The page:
Wednesday, 1 December 2010

Changing the arguments


There is no doubt that the decision by the Welsh Government to abolish the Tuition Fee Grant from September this year was one of the most problematic issues for Plaid since entering the One Wales coalition.  It led to a number of difficult discussions at the time, but coalition sometimes means having to accept decisions by ministers of the other party with which you strongly disagree.
By comparison, the decision announced yesterday by Leighton Andrews that Welsh students will not have to pay the increases faced by English students is an extremely welcome one.  With fees likely to rise from £3290 to up to £9000, the decision that the Welsh Government will pay the difference of up to £5710 is, I think, absolutely the right decision.  Ensuring that we have a well-educated population, and that all of our young people are enabled to receive the best education that they can get, are some of the key things that we can do to build our collective future.
It also highlights the difference which devolved power can make in enabling Wales to follow a different path where that is the best thing for our nation.
There are one or two nagging little questions in the back of my mind, though, given what looks like a major turnaround from the arguments used when the previous grant was abolished.  I have an instinctive aversion to inconsistency, whether by friends or opponents, and I like to understand what has changed.
In abolishing the tuition fee grant, the then minister Jane Hutt, said that paying £1890 per student per annum was neither affordable nor a good use of funds in what were described at the time as challenging economic circumstances.  Her replacement, Leighton Andrews, now seems to be saying that paying up to £5710 per student per annum is both affordable and a good use of funds, although the economic circumstances are, if anything, rather more challenging.
Similarly, the fact that the Welsh Government had to pay the same level of grant for EU nationals studying in Wales was presented as a problem two years ago.  Now it is dismissed as not being a problem because of reciprocity – Welsh students studying elsewhere in the EU benefit from the ‘local’ rules.
I suppose that it could just be down to having a more enlightened Education Minister, but I find it hard to escape the conclusion that the General Election in May this year just might have been the factor which has led to Labour’s change of heart.  A reluctance to take a different view from a Labour Government in London appears to have been replaced by a certain amount of delight in taking a different view from a Conservative-led Government.
Whatever the reason, it’s a welcome turnaround, and good news for Welsh students and their families.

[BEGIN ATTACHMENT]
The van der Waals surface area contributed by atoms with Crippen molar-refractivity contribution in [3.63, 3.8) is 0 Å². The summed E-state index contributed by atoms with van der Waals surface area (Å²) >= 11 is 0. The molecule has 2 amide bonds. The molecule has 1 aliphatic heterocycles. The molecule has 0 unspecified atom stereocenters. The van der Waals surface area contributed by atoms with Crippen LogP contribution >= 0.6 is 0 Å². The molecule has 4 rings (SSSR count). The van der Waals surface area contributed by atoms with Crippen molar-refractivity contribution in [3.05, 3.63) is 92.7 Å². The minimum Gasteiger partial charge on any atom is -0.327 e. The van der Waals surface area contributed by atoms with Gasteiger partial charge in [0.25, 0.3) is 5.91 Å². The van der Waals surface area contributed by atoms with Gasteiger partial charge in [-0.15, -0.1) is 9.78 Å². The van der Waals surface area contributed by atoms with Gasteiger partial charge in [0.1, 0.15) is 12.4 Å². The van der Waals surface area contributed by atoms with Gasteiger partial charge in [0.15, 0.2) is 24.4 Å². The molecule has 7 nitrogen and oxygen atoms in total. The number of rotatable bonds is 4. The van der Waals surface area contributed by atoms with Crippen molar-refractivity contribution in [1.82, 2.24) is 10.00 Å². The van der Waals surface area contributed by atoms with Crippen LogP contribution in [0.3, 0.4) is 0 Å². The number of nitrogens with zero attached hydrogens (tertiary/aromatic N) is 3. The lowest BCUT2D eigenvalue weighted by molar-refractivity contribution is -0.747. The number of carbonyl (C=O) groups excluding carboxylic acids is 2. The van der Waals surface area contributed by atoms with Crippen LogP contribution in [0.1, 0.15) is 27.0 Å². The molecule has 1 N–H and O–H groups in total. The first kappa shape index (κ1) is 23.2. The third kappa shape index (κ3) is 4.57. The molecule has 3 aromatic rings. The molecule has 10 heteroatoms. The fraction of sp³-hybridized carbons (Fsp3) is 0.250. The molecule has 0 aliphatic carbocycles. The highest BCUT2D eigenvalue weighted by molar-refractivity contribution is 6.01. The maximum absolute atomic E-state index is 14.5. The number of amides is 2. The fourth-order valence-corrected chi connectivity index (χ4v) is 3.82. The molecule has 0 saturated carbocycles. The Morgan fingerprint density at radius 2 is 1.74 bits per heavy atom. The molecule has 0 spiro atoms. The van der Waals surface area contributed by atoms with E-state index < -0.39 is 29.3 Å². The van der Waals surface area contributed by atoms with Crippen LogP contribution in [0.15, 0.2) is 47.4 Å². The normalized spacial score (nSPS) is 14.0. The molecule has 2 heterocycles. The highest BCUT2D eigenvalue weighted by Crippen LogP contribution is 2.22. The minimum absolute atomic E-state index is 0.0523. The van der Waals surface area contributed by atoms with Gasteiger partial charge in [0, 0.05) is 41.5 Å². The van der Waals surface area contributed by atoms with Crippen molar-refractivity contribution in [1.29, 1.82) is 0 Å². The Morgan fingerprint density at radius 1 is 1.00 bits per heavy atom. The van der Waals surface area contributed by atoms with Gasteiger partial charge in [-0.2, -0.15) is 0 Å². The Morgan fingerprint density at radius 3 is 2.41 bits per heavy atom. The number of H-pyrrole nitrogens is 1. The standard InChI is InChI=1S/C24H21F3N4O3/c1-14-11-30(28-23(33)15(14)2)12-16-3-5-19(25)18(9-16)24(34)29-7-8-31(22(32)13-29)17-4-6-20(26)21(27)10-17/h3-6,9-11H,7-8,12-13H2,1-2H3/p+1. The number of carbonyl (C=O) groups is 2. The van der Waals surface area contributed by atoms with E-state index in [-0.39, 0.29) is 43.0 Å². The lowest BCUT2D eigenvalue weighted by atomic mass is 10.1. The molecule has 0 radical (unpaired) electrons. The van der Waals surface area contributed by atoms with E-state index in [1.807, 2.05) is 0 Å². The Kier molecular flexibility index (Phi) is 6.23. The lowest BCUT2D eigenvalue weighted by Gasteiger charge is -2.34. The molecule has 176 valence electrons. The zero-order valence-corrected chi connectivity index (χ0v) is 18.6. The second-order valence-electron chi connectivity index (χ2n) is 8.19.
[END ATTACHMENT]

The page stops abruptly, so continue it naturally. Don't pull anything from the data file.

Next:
4 comments:

Siônnyn said...

Judging by the reaction of the London papers today - and especially the reader's comments that accompany them - this has come a a big shock and very unwelcome lesson in the realities of devolution to a large part of their readership!

Unwelcome to them, that is! It is about time that they realise that they have a right wing government who are committed to punish the weak, while we have a leftish government, with different priorities!

It is also good to see labour recognising the advantage of having distinctly Welsh policies. At last - some real clear RED water!

Anonymous said...

It's welcome JOhn you're right. But I can't help thinking that by extending this facility to students from Wales studying anywhere in the UK then WAG is continuing the braind-drain from Wales.

How many people who leave Wales to study in England return?

I don't wish to stop people studying outside Wales and know there are some courses which may be better in other colleges etc. But the Welsh state has made a massive investment in our young people - an investment which is financial, academic and in the transfer of the Welsh language, linguistic. With 40%+ of young people going to University that means a huge number, some 6,000 leave Wales every year I believe, many never to return.

The argument that there aren't any jobs in Wales doesn't always hold water either as many of these ex-students are occupied in jobs of which Wales has plenty - health, education, services, arts etc.

What's the loss to the Welsh language?

So, it's two steps forwads one step bach.

Macsen

Jeff said...

Or because we mobilised on the streets this time round and scared various governments. Never underestimate people power ;)
Also shows the Assembly being much more responsive to the Welsh people than Westminster have ever been :)

John Dixon said...

Siônnyn,

Not sure that I'd go as far as describing it as 'clear red water'. If they wanted to be really and radically different, they could have agreed to pay up to £9,000 pa per student instead of £5710 - and thus effectively abolish fees in Wales...

Macsen,

The point you make is a good one, but I don't believe that the Welsh Government have the power to restrict their support only to Welsh students attending Welsh Universities - and they won't have that power after the next referendum either. I'm also not entirely convinced that it would be a good thing if they did. There are disadvantages as well as advantages in such an approach.

Jeff,

Wouldn't want to underestimate people power - but wouldn't want to over-estimate it either!